1) Claim nobody could have known what was going to happen and the disastrous consequences could not have been avoided (almost always untrue)
    2) Line up friendly media people to defend the usual suspects when people start realizing who’s at fault; if forced to acknowledge some part in the fuckup, parse it as a “mistake,” rather than the deliberate actions of a corrupt institution
    3) Disseminate, by every means necessary, PR to spin the problem as materially different from the way it really was so that you leave out the bits that implicate you; if there’s a handy scapegoat (like poor people or black people or foreigners), throw them under the bus with haste and don’t let up
    4) Smear the people in the forefront of the criticisms as haters, malcontents, commies, welfare chiselers, etc.
    5) Wait for some time to pass, when a large enough percentage of people have moved on to other stuff (like life), and say self-serving crap like, “Now is not the time for blame, now is the time for coming together and fixing things, blah blah blah”
    6) Work behind the scenes to make sure that you will never be held responsible (financially, legally, publicly) for the thing that you are significantly responsible for; if you end up paying penalties in some fashion, spin it as “We just want to put this behind us and move on instead of dwelling on past mistakes”
    7) Continue the above steps as necessary until most useful, accurate information is buried under a vast mountain of bullshit, secure in the knowledge that when someone Googles your name, most of the results that come up will be your PR spin, rather than the truth; most people, if they have to look past the first page of results to get it, won’t bother

    I’ve seen this over and over again with lots of things: the financial disaster of the 1980s (S&L), OKC bombing, 9/11, Katrina, the Catholic Church kid abuse, the financial disaster of 2008, the ill-advised Iraq War, the West (TX) fertilizer plant explosion, etc. It really is appalling.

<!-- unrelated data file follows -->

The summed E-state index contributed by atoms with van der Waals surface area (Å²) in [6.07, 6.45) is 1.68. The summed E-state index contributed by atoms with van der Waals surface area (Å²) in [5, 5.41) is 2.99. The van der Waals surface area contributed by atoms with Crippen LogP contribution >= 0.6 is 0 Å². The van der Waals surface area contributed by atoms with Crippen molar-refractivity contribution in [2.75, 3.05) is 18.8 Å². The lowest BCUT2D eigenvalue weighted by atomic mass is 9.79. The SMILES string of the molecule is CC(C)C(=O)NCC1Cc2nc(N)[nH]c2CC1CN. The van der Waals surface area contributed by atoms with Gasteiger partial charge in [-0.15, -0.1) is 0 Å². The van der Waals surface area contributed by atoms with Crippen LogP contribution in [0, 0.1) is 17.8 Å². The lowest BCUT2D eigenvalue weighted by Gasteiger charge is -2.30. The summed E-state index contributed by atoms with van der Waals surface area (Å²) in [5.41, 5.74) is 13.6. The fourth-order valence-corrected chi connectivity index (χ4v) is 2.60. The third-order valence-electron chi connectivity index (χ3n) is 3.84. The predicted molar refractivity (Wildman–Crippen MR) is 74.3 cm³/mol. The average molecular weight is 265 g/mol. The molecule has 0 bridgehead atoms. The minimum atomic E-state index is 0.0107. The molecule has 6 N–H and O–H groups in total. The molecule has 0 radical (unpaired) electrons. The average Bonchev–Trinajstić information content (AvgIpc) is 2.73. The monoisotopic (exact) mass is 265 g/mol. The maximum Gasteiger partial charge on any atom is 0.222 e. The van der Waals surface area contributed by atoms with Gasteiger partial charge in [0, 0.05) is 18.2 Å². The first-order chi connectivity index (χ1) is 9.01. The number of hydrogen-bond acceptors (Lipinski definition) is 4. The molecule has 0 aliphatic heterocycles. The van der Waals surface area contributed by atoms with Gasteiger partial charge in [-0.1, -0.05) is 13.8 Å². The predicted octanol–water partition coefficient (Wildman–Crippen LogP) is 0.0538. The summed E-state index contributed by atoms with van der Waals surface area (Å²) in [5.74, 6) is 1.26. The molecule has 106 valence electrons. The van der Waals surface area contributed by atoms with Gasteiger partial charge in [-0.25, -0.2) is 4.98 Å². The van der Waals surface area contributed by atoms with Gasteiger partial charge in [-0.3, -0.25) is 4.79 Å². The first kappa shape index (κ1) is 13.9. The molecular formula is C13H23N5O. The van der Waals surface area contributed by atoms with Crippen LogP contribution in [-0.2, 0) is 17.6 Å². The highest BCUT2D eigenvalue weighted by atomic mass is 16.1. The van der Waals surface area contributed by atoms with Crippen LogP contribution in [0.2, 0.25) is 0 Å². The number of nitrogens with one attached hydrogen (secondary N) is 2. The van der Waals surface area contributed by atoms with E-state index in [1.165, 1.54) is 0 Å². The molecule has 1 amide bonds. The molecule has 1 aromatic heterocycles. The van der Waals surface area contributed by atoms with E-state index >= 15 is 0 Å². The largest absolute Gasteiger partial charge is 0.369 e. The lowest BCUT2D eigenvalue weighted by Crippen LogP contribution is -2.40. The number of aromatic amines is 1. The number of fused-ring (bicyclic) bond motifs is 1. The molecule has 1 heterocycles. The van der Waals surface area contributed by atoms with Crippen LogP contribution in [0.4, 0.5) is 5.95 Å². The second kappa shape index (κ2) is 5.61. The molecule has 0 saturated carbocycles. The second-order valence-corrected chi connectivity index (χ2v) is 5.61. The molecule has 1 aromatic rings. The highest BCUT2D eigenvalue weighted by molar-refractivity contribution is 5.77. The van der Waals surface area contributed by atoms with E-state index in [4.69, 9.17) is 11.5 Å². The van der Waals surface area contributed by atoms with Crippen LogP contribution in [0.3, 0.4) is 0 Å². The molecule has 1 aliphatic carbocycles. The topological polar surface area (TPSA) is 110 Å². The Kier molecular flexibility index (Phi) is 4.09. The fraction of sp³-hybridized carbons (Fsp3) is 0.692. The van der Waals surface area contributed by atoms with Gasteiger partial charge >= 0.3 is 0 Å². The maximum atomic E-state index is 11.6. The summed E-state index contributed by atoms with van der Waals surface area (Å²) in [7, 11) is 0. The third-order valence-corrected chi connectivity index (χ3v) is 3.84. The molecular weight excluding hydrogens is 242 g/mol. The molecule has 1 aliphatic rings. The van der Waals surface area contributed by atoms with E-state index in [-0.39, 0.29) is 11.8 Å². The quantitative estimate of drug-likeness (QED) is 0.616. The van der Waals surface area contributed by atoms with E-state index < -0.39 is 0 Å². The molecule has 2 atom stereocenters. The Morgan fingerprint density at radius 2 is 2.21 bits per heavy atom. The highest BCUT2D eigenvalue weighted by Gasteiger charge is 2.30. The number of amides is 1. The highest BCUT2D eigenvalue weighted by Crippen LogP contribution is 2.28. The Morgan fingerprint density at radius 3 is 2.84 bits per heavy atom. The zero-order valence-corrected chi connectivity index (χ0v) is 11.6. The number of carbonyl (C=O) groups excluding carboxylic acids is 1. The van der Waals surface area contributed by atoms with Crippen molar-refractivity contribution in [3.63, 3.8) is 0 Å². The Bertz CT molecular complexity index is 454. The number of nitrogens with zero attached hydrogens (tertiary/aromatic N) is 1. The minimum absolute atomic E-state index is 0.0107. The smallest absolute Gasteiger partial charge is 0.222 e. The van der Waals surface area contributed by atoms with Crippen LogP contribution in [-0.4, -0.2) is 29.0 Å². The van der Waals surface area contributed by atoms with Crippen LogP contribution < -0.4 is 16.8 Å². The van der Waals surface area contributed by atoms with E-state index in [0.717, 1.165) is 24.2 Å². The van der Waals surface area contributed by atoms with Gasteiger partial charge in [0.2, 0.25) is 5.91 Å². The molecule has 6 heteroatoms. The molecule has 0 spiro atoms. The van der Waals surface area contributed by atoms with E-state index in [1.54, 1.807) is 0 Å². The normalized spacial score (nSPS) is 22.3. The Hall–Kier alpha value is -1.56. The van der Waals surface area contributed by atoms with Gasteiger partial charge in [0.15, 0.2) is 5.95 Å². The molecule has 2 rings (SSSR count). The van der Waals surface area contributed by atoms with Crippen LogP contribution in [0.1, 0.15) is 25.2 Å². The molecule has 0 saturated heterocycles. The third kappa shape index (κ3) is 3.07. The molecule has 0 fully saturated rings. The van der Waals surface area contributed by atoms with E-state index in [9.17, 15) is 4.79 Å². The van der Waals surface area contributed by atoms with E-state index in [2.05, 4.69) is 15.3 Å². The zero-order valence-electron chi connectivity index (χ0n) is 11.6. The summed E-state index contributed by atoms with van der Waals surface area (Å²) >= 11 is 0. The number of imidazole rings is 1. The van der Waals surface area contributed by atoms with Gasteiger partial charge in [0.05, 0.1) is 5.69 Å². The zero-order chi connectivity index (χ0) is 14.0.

Our “leaders” (in government and the private sector and religion) are terrible people.

  9. tjgpdx says:

    Modern life is all about simplification , time management and cutting through the haze. Knowing that every blessed Tuesday I can gain 10 minutes of precious time by not reading this buttboy’s column and, weekly avoiding his smarmy second banana routine to Kernan on CNBC, brings me great pleasure.

    When Wikipedia updates its definition of “sycophancy”, hopefully Ross-Sorkin’s face will be placed prominently.

  10. [...] is what appears to be Andrew Ross Sorkin’s tryout video for the job of “Official Wall Street Spokesman.” Er, ah… independent journalist, [...]

  11. KDawg says:

    Well… it was better to bail out the banks as we did than let them just outright fail. But, as other commenters noted, there are ways to save the banking system without rewarding the criminal activity that brought the system to its knees.

    This video is obscene. The guy refers to two “myths”:
    1) “The bankers walked away with boatloads of money and bonuses and the rest of the country didn’t.”
    2) Paraphrased: Charges weren’t brought against the people responsible.

    Neither of these are myths.

    2:04 – “Don’t get me wrong. The bailout was repugnant and the bonuses were worse.”

    Apparently, I got you wrong, because at the beginning you said those bonuses were a myth.

  12. Been Around 1963 says:

    I always thought that Too Big To Fail read like a history of Watergate where Nixon is the hero.

    The video looks and sounds like the Paulson hagiography video on Netflix.

    This guy has zero skepticism for what bankers tell him; he’s the personification of the moral hazard of access journalism.

  13. [...] week, I posted Andrew Ross Sorkin’s NYT video on “The Financial Crisis, Five Years Later,” with a single word editorial, all in caps: [...]